Tuesday, Aug 21, 2018
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Patrick turning fast laps, lots of heads at Indy


Danica Patrick signs autographs for fans at Indianapolis Motor Speedway. She started racing Go Karts at age 10.


INDIANAPOLIS - If the open-wheel ranks needed a jolt of positive publicity, Rahal Letterman Racing has just what the marketing folks were dreaming about - a new American star, and one with sex appeal.

Danica Patrick is 5-foot-1, petite, with long, coal-black hair, movie star looks, and the stage presence of a super model. The fact she can drive a race car 225 miles an hour is a bonus.

And any of the stodgy, old purists who thought Patrick was here as a novelty or window dressing, or as a thinly veiled publicity stunt, looked pretty foolish this past week when she posted a 227.633-mph lap in practice, the second-fastest of the month.

"Danica is a very beautiful girl, and she's a nice girl," four-time Indy 500 winner A.J. Foyt said, "and the fact is, out on the track she's done blowed away everybody else pretty bad so far. I think it's great. It'll wake up some of these deadheads around here."

Rahal, a former Indy 500 champion, did not just put an attractive young woman in one of his cars and hope that was enough.

Far from it. He signed her to a multiyear deal back in 2002 after Patrick had made a name for herself racing in England.

"I had seen Danica race and I thought she had the potential to be a big star in motor racing," Rahal said. "This girl is a race car driver first, and the fact she's female just adds to the aura surrounding her, and creates a lot of interest. But I wouldn't be spending the amount of time and money we are on her if I didn't think she could be successful."

Patrick, 23, ran in the Barber-Dodge Pro Series for Rahal in 2002, moved into the Toyota Atlantic Championship the following year, and was third on that circuit with 10 top-five finishes in 12 races in 2004.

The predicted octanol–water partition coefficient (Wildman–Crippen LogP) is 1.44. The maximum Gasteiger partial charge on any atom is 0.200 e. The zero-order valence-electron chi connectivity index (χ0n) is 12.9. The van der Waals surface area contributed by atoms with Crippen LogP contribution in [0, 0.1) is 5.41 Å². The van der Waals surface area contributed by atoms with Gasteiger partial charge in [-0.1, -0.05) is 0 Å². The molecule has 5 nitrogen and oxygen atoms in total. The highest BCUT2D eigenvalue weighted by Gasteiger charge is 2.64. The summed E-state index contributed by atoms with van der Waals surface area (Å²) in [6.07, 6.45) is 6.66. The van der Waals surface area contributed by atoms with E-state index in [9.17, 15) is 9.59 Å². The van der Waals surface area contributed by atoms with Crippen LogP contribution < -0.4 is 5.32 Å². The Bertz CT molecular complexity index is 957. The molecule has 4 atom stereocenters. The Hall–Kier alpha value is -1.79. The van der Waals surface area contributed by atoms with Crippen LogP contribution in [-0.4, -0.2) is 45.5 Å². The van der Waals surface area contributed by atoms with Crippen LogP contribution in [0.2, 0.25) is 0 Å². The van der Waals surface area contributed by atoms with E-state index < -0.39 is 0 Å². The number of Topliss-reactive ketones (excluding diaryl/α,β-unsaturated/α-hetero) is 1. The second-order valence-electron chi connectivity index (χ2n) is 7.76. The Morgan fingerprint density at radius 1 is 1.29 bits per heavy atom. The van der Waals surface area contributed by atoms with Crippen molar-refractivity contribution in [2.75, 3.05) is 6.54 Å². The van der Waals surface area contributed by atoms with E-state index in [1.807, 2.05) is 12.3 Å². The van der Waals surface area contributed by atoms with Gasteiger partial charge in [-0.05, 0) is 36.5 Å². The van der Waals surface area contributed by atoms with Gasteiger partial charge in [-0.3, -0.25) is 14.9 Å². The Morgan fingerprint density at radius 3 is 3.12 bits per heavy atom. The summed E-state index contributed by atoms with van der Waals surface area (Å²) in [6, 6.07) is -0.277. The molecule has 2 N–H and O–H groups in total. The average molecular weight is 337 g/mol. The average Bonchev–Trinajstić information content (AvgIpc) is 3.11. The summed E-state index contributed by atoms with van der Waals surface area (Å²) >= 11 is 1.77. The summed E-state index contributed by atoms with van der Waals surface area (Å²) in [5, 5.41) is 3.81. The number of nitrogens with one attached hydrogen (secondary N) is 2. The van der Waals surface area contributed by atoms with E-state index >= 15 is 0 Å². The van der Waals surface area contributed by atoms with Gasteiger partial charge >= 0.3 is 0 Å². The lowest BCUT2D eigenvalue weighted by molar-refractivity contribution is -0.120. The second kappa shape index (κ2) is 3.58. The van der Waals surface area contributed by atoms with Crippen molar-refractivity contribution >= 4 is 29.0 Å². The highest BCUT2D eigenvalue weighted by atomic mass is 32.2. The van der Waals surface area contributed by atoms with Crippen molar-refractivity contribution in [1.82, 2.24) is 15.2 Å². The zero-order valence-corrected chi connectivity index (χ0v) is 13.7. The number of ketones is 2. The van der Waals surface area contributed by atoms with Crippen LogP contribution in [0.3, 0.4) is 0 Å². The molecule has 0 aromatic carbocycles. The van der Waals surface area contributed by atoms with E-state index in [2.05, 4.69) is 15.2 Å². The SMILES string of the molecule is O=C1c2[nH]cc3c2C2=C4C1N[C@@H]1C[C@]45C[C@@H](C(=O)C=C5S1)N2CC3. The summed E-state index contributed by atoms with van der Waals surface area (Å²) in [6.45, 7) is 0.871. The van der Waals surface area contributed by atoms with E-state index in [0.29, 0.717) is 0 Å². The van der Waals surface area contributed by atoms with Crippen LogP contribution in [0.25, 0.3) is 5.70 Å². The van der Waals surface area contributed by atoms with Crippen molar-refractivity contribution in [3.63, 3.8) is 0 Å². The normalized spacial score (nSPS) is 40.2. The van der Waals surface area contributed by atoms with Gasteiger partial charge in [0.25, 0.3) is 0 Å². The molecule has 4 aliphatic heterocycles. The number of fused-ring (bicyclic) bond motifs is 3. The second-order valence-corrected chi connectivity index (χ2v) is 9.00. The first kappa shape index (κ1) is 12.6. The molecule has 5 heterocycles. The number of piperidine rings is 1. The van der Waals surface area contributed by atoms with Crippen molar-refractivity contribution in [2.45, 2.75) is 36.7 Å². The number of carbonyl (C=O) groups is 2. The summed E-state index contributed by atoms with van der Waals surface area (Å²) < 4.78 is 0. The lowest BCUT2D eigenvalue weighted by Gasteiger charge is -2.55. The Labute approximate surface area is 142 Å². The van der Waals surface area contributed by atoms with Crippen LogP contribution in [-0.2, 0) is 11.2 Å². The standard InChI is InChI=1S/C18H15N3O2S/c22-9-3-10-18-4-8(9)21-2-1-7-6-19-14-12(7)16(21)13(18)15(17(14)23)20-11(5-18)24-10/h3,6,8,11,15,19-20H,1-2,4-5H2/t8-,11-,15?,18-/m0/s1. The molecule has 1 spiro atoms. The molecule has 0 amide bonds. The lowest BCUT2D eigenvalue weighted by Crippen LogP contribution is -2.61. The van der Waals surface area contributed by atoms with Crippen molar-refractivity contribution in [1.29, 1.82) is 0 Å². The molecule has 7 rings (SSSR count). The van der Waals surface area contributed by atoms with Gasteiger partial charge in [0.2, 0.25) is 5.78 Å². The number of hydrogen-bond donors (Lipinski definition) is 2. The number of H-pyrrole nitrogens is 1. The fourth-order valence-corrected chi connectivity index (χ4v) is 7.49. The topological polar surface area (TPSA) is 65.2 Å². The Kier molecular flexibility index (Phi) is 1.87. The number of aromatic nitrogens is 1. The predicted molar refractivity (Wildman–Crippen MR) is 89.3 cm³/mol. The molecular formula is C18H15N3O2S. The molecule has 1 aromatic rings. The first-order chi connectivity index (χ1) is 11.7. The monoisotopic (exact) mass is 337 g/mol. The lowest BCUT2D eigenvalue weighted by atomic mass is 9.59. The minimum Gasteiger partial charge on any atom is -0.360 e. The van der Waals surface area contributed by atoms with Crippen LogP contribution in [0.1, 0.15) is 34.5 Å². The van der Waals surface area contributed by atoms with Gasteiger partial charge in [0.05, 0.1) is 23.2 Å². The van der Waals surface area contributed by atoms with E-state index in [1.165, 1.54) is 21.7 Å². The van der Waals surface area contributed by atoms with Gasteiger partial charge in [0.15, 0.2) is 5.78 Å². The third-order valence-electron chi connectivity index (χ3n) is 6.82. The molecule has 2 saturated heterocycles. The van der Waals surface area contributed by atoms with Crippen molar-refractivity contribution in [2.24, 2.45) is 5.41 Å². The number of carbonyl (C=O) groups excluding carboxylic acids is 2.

In her rookie season in the Indy Racing League's IndyCar Series, Patrick is 12th in the points race after four events. Her best finish was fourth at Motegi in the most recent race.

"This is exciting and thrilling for me, but at the same time, this is what I came here to do," Patrick said from the Indianapolis Motor Speedway, where she will try to capture the pole for the 500 during today's first round of qualifying.

"I know I can race. I know I can race with them. I've always known that. It's just a matter of being at the right place at the right time, and having everything come together."

While Patrick's blitz to the front of the ranks in practice got everyone's attention, the confident owner of a Mercedes Benz 230 said she is not putting too much emphasis on those runs that took place when she had the track to herself.

"Obviously, I am very comfortable going fast, but the difference will be doing it with a full field of cars out there," Patrick said.

"Racing is a passion of mine, and I get the opportunity here to drive against the best in the world. Once the race starts, nobody is going to know or care about me being a woman."

Defending Indy 500 champion Buddy Rice, a teammate of Patrick at Rahal Letterman Racing, said the novelty of having a female in the race car wore off right away.

"Like I've said before, she has the talent to be here, and she has the credentials," Rice said. "She's showed it, and she's proved it in the other formulas. There's a little bit of a learning curve involved, but obviously she made a major leap this week in qualifying. She'll just keep getting better, but she's already shown she can get the job done."

Patrick, who started racing go-Karts at age 10 and was a national points champion two years later, said she understands all of the buzz that has surrounded her this past week at the Speedway, but added that she is not carrying the torch for her gender or trying to make any kind of statement, other than winning the race.

"I think my drive to be fast has always been the same, and that is to get the most I can, or the most I can handle, anyway," Patrick said.

"All of that other stuff -- it's just a different side of me. It's part marketing, because it causes a stir and it brings attention to the race and the sponsors. It's nothing more than a bit of fun, and the attention is just an added benefit."

Foyt, whose grandson A.J. Foyt IV will be battling Patrick in today's qualifying, said he has enjoyed having a woman driver in the field, and he has enjoyed her success.

"What else can you say about her - she's a very good racer, and a very pretty girl," the elder Foyt said. "I asked my grandson what it was like to have a beautiful woman like that out-run you, and he wasn't too happy about it. But I think it's great."

Contact Matt Markey at: mmarkey@theblade.com or 419-724-6510.

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